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Special Election in April – Why Not The General Election in April?


There is a special election on Tuesday April 13th, 2010 for the US House in Florida’s District 19. This is not a primary, and the winner of this election will become a member of the US House. The Republican is Edward Lynch, and if you or anyone you know lives in this district, that is the most important piece of information you need. Vote for this guy with the (R) after his name to send the current leaders in Congress a message. Tell them if they don’t care what you think about what they are doing, then you don’t care to send anyone back to the House to vote to keep them in the leadership. It really is that simple, and it really doesn’t matter how nice the man with (D) looks. He is not going to look so nice once he gets to the US Capitol, so just don’t send him there.

Another important piece of advice is ignore anyone who advises you that your vote will not matter because there are more registered Ds than Rs in this district that always have elected a D for this seat. Don’t allow them to discourage you from voting for Ed Lynch. For some encouragement about voting for Ed Lynch read this.

For the second part of my title ask yourself this question. What is the one day of the year, every year, when the government really gets in your face? The answer is April 15th. This is the one day you are required under penalty of law to file your taxes. I know in the past many folks have allowed the government to withhold extra money, and then they use e-file ASAP to file the tax return and get the refund of that extra money long before April 15th. That is in the past. With states like California unable to immediately send out refunds many now are nervous and less confident in having the government keep all that extra money for them like they used to. If the general election was held on the 2nd Tuesday in April it would fall on the 8th thru the 14th day right before the day you must file your taxes. I believe the close proximity of the general election day to tax day would have an impact on the mood and engagement of folks to go out and vote.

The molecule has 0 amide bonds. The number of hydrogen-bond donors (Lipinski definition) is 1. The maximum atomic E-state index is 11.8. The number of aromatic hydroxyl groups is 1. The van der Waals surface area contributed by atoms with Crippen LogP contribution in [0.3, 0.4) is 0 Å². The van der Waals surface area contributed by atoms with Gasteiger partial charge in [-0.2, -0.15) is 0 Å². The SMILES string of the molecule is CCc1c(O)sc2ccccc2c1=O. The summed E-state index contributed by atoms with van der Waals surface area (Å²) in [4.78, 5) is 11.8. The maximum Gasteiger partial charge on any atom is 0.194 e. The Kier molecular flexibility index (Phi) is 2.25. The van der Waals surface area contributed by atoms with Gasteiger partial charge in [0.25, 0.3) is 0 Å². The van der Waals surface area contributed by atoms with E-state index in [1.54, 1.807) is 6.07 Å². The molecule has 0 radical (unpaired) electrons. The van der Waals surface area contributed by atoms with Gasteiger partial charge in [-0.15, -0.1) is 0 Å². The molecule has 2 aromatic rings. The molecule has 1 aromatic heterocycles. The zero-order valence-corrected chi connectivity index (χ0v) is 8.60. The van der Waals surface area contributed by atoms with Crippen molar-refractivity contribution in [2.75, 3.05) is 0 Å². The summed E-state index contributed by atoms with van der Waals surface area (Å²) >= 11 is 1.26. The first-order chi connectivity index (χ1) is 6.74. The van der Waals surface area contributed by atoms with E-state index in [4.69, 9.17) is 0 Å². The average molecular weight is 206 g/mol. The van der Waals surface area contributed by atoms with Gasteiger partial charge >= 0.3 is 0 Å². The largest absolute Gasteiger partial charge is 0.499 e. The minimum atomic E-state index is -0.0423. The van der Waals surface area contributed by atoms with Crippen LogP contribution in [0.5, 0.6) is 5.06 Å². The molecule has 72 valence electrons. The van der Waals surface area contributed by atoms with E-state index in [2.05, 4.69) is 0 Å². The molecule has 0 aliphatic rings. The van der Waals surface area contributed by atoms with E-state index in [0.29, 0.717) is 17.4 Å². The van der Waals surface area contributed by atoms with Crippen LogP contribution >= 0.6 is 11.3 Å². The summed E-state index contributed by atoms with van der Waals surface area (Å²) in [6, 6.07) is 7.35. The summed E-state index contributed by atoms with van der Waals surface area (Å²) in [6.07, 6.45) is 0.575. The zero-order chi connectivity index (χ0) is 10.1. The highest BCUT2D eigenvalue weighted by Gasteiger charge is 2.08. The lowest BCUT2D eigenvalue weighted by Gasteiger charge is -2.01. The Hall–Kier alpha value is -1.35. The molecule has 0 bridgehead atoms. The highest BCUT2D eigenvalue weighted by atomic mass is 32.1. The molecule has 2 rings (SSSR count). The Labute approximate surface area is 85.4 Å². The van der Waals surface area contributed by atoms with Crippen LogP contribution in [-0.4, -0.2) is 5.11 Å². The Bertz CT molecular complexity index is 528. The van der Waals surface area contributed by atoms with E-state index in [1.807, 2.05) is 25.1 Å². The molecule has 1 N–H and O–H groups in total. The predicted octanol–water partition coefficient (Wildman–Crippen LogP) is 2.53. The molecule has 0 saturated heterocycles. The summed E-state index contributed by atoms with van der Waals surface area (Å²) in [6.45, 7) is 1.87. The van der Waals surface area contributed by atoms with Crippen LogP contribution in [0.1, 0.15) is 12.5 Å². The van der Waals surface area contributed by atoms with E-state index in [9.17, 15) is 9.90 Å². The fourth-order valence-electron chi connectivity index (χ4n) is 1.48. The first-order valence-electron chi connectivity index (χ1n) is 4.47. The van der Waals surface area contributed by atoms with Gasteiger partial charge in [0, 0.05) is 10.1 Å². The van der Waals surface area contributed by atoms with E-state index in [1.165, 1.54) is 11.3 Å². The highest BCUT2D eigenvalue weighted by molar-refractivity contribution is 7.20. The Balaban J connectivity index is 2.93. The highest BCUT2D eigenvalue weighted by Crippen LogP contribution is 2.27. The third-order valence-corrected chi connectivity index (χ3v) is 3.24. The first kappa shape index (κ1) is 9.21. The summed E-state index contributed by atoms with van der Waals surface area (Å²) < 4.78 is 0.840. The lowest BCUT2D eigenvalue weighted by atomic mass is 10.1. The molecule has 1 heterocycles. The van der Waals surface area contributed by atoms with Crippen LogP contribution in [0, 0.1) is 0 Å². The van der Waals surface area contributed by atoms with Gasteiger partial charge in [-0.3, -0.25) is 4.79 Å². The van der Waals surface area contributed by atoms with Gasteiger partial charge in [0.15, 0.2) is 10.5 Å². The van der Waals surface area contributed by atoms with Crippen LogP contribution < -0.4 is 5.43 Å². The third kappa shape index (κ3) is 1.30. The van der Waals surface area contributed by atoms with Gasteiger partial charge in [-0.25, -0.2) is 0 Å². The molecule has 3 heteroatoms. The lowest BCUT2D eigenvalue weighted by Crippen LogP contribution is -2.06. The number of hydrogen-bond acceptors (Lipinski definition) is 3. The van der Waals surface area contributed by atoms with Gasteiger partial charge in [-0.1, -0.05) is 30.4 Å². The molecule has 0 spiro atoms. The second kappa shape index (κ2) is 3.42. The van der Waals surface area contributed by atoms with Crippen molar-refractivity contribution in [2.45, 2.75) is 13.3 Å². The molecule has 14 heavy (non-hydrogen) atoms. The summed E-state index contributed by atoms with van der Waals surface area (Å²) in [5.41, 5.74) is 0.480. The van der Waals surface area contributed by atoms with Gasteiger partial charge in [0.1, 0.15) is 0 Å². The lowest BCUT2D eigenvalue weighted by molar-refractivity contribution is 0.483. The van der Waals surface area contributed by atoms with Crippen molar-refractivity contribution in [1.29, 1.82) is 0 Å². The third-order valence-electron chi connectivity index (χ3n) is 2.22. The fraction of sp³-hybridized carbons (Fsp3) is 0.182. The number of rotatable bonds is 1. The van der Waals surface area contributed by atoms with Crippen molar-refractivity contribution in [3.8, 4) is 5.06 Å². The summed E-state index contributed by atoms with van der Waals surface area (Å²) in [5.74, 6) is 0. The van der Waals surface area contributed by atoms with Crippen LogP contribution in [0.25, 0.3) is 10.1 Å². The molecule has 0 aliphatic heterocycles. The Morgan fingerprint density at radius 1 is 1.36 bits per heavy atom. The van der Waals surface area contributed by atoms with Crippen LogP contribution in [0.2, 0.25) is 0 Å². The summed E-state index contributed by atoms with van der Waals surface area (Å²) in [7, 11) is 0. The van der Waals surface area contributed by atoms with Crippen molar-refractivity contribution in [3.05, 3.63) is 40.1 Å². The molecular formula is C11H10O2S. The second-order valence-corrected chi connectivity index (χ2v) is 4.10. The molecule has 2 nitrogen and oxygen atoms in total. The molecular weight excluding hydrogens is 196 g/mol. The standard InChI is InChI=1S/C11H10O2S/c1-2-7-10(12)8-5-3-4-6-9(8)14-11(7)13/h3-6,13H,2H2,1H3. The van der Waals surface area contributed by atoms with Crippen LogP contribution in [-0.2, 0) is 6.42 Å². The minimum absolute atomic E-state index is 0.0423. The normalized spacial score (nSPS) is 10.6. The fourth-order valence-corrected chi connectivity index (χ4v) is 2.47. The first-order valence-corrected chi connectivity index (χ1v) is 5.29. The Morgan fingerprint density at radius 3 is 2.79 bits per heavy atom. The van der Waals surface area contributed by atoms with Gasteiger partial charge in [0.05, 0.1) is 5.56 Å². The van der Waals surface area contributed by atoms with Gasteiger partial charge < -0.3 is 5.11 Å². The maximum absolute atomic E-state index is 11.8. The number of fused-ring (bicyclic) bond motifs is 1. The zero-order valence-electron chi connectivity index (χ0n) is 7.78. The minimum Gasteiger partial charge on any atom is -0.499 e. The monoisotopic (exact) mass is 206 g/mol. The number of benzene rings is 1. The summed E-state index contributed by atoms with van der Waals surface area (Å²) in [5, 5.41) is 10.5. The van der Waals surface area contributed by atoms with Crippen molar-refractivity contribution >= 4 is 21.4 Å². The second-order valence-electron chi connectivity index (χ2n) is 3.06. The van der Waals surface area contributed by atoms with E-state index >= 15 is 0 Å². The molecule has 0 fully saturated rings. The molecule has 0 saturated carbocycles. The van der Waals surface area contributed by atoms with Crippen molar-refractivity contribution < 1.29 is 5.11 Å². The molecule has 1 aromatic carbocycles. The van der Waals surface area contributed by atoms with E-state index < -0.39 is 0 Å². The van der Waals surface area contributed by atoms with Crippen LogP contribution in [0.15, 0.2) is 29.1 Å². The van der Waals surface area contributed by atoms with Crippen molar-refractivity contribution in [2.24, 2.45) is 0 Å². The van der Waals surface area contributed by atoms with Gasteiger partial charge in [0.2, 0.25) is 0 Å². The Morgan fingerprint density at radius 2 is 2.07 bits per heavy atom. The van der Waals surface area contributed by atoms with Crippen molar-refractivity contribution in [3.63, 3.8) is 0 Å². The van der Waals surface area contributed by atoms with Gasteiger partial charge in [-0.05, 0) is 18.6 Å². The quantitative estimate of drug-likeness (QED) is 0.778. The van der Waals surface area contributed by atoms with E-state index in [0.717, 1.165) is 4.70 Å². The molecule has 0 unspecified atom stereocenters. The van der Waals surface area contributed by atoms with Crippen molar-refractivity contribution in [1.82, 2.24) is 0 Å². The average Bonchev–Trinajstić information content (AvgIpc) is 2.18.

While Ds simply ignore the US Constitution, I chose to actually check what is now written in there about elections. I also checked what is in the US Code for statutes on the subject. I am more concerned with avoiding any needs for additional amendment to the Constitution to implement the change. From what I have found I believe no amendments are necessary.

U.S. Constitution – Article 2 Section 1
The executive Power shall be vested in a President of the United States of America. He shall hold his Office during the Term of four Years, and, together with the Vice-President chosen for the same Term, be elected, as follows: